by Bruce Schneier
Chief Security Technology Officer, BT
Mr. Schneier is world a renown security guru. He sends out “good reads” 10 or 12 times a year.. You should subscribe.
Conficker’s April Fool’s joke — the huge, menacing build-up and then
nothing — is a good case study on how we think about risks, one whose
lessons are applicable far outside computer security. Generally, our
brains aren’t very good at probability and risk analysis. We tend to use
cognitive shortcuts instead of thoughtful analysis. This worked fine for
the simple risks we encountered for most of our species’ existence, but
it’s less effective against the complex risks society forces us to face
We tend to judge the probability of something happening on how easily we
can bring examples to mind. It’s why people tend to buy earthquake
insurance after an earthquake, when the risk is lowest. It’s why those
of us who have been the victims of a crime tend to fear crime more than
those who haven’t. And it’s why we fear a repeat of 9/11 more than other
types of terrorism.
We fear being murdered, kidnapped, raped and assaulted by strangers,
when friends and relatives are far more likely to do those things to us.
We worry about plane crashes instead of car crashes, which are far more
common. We tend to exaggerate spectacular, strange, and rare events, and
downplay more ordinary, familiar, and common ones.
We also respond more to stories than to data. If I show you statistics
on crime in New York, you’ll probably shrug and continue your vacation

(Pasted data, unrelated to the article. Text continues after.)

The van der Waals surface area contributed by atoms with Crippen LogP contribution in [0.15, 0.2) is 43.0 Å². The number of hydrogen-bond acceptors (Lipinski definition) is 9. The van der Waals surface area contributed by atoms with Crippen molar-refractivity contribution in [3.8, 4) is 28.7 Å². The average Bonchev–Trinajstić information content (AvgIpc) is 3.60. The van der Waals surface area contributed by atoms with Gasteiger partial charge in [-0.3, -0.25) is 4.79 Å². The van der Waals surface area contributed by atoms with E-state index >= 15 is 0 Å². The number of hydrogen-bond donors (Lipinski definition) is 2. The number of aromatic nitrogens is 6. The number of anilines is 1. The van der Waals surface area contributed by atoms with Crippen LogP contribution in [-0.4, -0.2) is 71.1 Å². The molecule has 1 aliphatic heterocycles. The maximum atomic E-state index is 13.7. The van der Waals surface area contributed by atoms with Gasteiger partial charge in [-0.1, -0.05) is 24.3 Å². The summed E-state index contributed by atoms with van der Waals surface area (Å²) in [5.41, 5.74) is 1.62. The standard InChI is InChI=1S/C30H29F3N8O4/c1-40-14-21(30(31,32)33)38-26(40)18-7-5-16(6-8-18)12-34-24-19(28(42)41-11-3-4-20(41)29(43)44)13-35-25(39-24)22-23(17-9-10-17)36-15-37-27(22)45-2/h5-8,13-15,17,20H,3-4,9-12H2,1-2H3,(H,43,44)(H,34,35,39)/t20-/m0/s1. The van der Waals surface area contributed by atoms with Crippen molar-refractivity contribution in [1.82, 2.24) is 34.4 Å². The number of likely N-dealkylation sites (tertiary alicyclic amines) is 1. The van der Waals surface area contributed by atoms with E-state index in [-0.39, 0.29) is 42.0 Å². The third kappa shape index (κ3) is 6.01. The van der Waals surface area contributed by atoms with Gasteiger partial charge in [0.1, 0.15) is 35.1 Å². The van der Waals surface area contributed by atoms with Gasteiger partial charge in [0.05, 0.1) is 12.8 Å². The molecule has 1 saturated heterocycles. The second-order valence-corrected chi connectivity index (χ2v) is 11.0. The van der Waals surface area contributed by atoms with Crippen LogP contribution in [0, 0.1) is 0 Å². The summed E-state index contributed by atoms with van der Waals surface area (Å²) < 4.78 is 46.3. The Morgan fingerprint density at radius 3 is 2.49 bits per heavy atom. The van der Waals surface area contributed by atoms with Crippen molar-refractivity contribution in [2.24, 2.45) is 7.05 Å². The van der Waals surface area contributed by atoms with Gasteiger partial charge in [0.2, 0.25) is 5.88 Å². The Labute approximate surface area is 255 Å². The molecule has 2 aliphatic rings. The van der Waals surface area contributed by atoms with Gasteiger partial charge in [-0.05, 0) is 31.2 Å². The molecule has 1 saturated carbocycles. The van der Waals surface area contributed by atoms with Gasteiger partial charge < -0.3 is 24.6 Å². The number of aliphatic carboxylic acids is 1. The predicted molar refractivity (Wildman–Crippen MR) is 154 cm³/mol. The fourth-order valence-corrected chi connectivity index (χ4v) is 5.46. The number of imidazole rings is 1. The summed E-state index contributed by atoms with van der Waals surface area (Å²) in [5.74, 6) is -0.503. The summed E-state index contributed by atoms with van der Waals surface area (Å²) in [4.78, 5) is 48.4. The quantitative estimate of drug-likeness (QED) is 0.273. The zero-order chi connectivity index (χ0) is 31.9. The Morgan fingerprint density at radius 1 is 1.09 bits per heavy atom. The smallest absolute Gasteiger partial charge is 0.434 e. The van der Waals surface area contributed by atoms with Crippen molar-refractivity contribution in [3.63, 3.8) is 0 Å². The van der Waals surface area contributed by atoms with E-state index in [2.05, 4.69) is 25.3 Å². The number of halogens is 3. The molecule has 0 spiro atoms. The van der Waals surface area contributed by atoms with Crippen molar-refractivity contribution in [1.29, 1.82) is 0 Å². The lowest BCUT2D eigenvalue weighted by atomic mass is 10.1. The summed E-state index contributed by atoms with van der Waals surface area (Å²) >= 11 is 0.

planning. But if a close friend gets mugged there, you’re more likely to
cancel your trip.
And specific stories are more convincing than general ones. That is why
we buy more insurance against plane accidents than against travel
accidents, or accidents in general. Or why, when surveyed, we are
willing to pay more for air travel insurance covering “terrorist acts”
than “all possible causes”. That is why, in experiments, people judge
specific scenarios more likely than more general ones, even if the
general ones include the specific.
Conficker’s 1 April deadline was precisely the sort of event humans tend
to overreact to. It’s a specific threat, which convinces us that it’s
credible. It’s a specific date, which focuses our fear. Our natural
tendency to exaggerate makes it more spectacular, which further
increases our fear. Its repetition by the media makes it even easier to
bring to mind. As the story becomes more vivid, it becomes more convincing.
The New York Times called it an “unthinkable disaster”, the television
news show 60 Minutes said it could “disrupt the entire internet” and we
at the Guardian warned that it might be a “deadly threat”. Naysayers
were few, and drowned out.
The first of April passed without incident, but Conficker is no less
dangerous today. About 2.2m computers worldwide, are still infected with
Conficker.A and B, and about 1.3m more are infected with the nastier
Conficker.C. It’s true that on 1 April Conficker.C tried a new trick to
update itself, but its authors could have updated the worm using another
mechanism any day. In fact, they updated it on 8 April, and can do so again.
And Conficker is just one of many, many dangerous worms being run by
criminal organizations. It came with a date and got a lot of press —
that 1 April date was more hype than reality — but it’s not
particularly special. In short, there are many criminal organizations on
the internet using worms and other forms of malware to infect computers.
They then use those computers to send spam, commit fraud, and infect
more computers. The risks are real and serious. Luckily, keeping your
anti-virus software up-to-date and not clicking on strange attachments
can keep you pretty secure. Conficker spreads through a Windows
vulnerability that was patched in October. You do have automatic update
turned on, right?
But people being people, it takes a specific story for us to protect